Braised Lettuce

Braised Lettuce 1

Lettuce, in the west, is pretty much exclusively thought of as a salad vegetable and always eaten cold. In Chinese cookery, however, it most commonly appears cooked and, indeed, has, traditionally at least, never been eaten raw. It is a bit unfortunate, really, that we haven’t cottoned on to the idea of cooking our lettuce once in a while as the process actually brings out flavors that are often missed. Today, I am showing you a simple preparation illustrating a common sort of dish…

Braised Lettuce 2

The first step is to trim away any browned or wilted bits from your lettuce leaves and cut any very large leaves in half. Lettuce loses a lot of volume when wilted by cooking and about a quarter of a medium sized head per person is probably a good amount for service as a side-dish.

 

Braised Lettuce 3

Lettuce braised with oyster sauce is a very common preparation and I am using it here today. In this case, I have stirred a tablespoon of oyster sauce into 4 tablespoons of rice wine. You could, if you like, add cornstarch to some chicken stock (either with or without added oyster sauce) and use this as a sauce base instead. Today, I am also using some chopped garlic and scallion.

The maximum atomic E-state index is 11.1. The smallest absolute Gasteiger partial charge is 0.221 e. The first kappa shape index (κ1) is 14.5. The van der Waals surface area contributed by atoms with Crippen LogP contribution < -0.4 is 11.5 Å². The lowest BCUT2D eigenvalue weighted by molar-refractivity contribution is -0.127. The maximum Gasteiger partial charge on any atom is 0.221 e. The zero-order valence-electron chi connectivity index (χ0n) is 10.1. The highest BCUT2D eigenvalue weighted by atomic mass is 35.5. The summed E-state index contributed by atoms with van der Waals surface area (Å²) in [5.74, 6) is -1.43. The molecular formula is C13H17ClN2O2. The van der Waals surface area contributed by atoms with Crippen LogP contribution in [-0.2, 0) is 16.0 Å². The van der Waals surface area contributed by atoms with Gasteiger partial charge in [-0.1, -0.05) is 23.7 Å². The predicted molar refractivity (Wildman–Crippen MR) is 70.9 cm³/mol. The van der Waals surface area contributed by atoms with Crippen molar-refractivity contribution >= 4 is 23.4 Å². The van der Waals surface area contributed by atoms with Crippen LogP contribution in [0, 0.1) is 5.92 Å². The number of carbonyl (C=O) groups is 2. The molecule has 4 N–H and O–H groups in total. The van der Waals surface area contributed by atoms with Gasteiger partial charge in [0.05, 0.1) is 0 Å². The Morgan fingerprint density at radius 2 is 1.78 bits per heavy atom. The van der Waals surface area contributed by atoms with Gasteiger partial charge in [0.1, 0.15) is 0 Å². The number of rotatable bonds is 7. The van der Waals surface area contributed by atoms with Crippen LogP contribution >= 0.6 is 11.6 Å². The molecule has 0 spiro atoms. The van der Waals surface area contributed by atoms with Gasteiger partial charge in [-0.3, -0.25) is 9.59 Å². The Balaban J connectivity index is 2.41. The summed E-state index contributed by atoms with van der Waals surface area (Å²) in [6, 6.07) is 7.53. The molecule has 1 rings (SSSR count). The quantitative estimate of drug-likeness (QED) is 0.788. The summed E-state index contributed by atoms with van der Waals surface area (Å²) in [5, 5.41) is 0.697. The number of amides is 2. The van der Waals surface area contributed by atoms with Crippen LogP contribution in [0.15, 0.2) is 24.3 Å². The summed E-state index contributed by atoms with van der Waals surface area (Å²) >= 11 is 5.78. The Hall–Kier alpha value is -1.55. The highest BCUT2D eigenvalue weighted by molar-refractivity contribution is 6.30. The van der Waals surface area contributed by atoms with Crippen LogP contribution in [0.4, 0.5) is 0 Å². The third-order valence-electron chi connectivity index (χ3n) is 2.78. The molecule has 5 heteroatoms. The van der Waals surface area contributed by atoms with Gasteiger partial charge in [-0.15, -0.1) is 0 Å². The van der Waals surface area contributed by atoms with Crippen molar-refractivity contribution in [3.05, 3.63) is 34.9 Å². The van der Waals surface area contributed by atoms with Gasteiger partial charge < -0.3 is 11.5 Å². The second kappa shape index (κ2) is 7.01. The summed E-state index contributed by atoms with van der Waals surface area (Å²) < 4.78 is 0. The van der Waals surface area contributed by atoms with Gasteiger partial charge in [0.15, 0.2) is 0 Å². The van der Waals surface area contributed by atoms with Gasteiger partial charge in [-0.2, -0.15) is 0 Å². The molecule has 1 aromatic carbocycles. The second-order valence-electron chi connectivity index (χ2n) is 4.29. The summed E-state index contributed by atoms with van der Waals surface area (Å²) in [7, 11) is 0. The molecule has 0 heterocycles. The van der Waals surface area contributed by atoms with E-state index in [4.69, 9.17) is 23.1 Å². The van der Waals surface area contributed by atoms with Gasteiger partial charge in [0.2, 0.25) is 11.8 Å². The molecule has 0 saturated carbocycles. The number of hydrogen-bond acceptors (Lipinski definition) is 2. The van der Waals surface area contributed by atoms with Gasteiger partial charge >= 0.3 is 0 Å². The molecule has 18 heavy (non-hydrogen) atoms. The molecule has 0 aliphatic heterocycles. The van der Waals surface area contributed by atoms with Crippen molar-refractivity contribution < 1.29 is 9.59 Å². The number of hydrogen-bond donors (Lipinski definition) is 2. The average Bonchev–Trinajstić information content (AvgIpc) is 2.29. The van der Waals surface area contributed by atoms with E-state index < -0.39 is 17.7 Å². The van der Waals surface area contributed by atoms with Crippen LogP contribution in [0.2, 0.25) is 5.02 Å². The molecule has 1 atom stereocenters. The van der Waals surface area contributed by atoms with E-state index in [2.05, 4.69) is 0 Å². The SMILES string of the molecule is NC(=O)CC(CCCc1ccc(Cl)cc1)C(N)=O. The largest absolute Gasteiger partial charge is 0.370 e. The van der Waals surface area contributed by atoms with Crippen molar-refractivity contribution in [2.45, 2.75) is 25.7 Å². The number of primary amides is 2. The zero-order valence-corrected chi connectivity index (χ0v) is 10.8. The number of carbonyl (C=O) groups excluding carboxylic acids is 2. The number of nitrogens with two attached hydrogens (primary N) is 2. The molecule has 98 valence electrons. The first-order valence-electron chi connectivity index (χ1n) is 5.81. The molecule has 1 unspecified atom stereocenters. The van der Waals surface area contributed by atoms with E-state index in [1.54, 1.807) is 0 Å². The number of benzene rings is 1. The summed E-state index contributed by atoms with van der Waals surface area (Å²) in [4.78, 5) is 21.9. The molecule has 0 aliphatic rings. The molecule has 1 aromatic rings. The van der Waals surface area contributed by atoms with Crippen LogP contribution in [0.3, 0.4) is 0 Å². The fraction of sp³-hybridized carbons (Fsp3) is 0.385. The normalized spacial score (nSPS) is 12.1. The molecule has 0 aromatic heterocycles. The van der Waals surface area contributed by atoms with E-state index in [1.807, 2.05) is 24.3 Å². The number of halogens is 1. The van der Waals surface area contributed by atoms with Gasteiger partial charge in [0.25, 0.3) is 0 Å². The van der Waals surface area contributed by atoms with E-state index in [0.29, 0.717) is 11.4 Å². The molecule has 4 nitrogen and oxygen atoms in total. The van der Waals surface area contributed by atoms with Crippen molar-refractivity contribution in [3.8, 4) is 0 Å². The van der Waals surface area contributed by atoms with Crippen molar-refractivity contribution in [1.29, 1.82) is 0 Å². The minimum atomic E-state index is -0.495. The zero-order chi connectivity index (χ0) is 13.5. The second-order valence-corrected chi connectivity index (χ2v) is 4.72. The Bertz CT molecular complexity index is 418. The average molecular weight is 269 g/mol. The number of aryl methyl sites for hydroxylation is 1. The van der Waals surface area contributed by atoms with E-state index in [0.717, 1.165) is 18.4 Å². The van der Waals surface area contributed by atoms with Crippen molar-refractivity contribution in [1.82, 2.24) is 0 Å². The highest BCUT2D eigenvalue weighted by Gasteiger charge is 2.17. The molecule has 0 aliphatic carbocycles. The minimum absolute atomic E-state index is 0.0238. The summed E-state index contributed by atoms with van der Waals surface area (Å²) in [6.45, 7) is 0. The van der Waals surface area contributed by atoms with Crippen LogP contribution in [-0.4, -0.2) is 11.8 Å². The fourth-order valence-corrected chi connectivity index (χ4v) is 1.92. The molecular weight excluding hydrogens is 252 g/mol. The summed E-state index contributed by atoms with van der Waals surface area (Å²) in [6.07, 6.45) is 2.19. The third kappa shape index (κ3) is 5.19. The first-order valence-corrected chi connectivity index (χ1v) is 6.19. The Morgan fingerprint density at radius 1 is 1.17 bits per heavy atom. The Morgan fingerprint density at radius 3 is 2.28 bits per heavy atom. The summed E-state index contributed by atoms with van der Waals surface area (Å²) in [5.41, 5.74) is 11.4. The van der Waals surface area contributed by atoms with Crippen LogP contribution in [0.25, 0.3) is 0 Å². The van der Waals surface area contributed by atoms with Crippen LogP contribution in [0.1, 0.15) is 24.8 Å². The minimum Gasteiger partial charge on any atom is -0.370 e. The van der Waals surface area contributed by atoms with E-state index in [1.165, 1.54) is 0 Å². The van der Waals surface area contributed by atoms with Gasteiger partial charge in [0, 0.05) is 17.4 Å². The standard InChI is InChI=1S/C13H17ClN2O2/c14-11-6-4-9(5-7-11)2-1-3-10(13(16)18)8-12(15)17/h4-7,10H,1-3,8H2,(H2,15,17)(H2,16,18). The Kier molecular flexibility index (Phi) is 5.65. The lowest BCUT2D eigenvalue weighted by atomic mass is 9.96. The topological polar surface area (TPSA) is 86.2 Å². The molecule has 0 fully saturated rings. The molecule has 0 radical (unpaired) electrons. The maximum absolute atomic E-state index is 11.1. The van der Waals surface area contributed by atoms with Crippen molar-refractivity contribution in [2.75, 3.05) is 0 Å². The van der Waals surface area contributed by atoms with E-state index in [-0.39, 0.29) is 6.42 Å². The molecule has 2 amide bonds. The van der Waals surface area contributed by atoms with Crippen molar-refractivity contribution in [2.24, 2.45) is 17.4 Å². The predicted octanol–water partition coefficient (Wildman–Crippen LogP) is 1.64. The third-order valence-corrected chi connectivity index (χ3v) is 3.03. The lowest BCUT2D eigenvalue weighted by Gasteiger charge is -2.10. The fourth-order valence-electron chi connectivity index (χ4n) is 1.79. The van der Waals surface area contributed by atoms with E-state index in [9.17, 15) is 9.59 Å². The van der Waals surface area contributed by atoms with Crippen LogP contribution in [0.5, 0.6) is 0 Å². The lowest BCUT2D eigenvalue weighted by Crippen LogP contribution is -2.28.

Braised Lettuce 4

To cook, heat a little oil in a pan over moderately high heat. If using scallion, or garlic, or both, then add them and sauté until you can smell the aroma.

 

Braised Lettuce 5

Now add your lettuce leaves and toss in the oil. After a few seconds, you will see that the green of the lettuce brightens prettily and becomes more vivid. At this point, you add your braising liquid.

 

Braised Lettuce 6

The steam from the liquid will quickly cause the lettuce to wilt. Toss and stir until all the pieces are softened and then transfer everything to a suitable serving platter immediately so that the bright color is preserved.

4 thoughts on “Braised Lettuce”

  1. Braised lettuce is well-known in classic French cooking; maybe not in other ‘western’ cooking as you say. It does provide an excellent alternative vegetable to accompany, eg, roast beef or chicken.

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